It is perhaps an easy comparison to make, but the tactical masterclass delivered by Jose Mourinho’s Chelsea on Tuesday evening once again highlighted the grave error that Manchester United made in failing to appoint the Portuguese instead of David Moyes last summer.
It had long been mooted that Mourinho was the natural successor to Sir Alex Ferguson. A born winner, Mourinho has been highly successful wherever he has been, and it was felt by many that he was the ideal man to take the helm at Old Trafford after British football’s most successful manager hung up his chalkboard.
As we all know, United decided against appointing Mourinho. It was felt by Sir Bobby Charlton that Mourinho was a “really good coach” but was ultimately not United material, and that the former Madrid manager “pontificates too much”. Instead of turning to Mourinho, the United board allowed Ferguson to handpick his successor. He opted for the manager of Everton and a fellow Scot, David Moyes.
With the United job no longer available, it was announced that Mourinho would be returning to Chelsea, the club he managed between 2004 and 2007. Since that appointment, the difference between the fortunes of Mourinho and Moyes has been very stark indeed.
Mourinho’s side have been very much in the title race, and with five games to go are still in the running. United, on the other hand, lie in seventh, seventeen points shy of the top of the league and seven points adrift of the top four. Considering Moyes took over the champions and has been able to spend almost £70 million on players, whilst Mourinho took over a side that had failed to finish in the top two for the previous two seasons, it seems obvious which manager has performed better.
If the league performances of both Chelsea and United weren’t enough to make the United board see that they have made a catastrophic error in appointing Moyes instead of Mourinho, this week’s Champions League fixtures will have drummed the point home in almost violent fashion.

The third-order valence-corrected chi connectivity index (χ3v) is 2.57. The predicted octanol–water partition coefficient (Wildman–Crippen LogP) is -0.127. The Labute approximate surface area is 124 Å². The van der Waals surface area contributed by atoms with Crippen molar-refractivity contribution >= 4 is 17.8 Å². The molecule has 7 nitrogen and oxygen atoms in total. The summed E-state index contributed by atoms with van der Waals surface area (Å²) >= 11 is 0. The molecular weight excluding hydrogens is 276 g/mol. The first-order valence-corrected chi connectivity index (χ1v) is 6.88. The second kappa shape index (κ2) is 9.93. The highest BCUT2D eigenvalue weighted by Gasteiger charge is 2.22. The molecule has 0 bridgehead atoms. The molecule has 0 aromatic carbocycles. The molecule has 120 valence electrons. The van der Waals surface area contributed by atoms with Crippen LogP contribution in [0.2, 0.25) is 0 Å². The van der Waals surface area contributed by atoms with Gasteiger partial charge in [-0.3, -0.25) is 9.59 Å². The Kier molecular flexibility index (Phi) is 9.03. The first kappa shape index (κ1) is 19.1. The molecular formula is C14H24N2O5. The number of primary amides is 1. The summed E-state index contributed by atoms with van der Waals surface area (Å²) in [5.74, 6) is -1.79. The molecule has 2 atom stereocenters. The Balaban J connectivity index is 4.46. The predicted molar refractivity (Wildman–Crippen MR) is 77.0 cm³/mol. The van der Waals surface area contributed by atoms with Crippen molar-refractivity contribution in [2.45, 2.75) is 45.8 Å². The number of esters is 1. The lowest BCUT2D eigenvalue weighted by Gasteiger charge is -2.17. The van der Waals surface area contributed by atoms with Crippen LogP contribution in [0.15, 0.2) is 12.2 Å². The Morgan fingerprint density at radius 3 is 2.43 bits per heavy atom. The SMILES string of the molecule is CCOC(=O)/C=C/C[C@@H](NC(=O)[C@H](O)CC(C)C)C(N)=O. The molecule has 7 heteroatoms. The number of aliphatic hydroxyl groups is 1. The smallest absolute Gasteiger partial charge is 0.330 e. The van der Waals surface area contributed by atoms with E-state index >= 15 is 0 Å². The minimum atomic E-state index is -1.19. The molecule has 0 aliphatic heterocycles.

The majority of the media have presented United’s Champions League campaign as the one shining light in their season. The reality is that aside from two games against Bayer Leverkusen and a second leg triumph against Olympiakos, United have been as limp, directionless and unimpressive as they have been in the league.
Nevertheless, United’s first-leg performance against Bayern Munich in the quarterfinals gave plenty of United fans hope that their team had a chance of progressing to the semi-finals. Conversely, Mourinho’s Chelsea endured a poor first-leg, losing 3-1 away to PSG. The odds seemed firmly stacked against Chelsea to progress, whilst it was felt that if United could grab a goal at the Allianz Arena, they had more than a whisker of a chance of getting through.
The reality of course is that Chelsea progressed whilst United were sent packing. Whilst there is no shame in losing to the holders, there is a ready comparison between the performances of the two teams, and indeed the performances of the two managers in their respective second legs.
Following Demba Ba’s 87th minute goal that changed the entire complexion of Chelsea’s tie, it was clear that Mourinho had briefed his team for this exact eventuality. He raced down the touchline, not to celebrate with his players, but to deliver crucial tactical instructions for how to survive the next seven minutes. Following Ba’s goal, Chelsea appeared highly organised and in control of the tie, eventually going on to progress to the semifinal stage.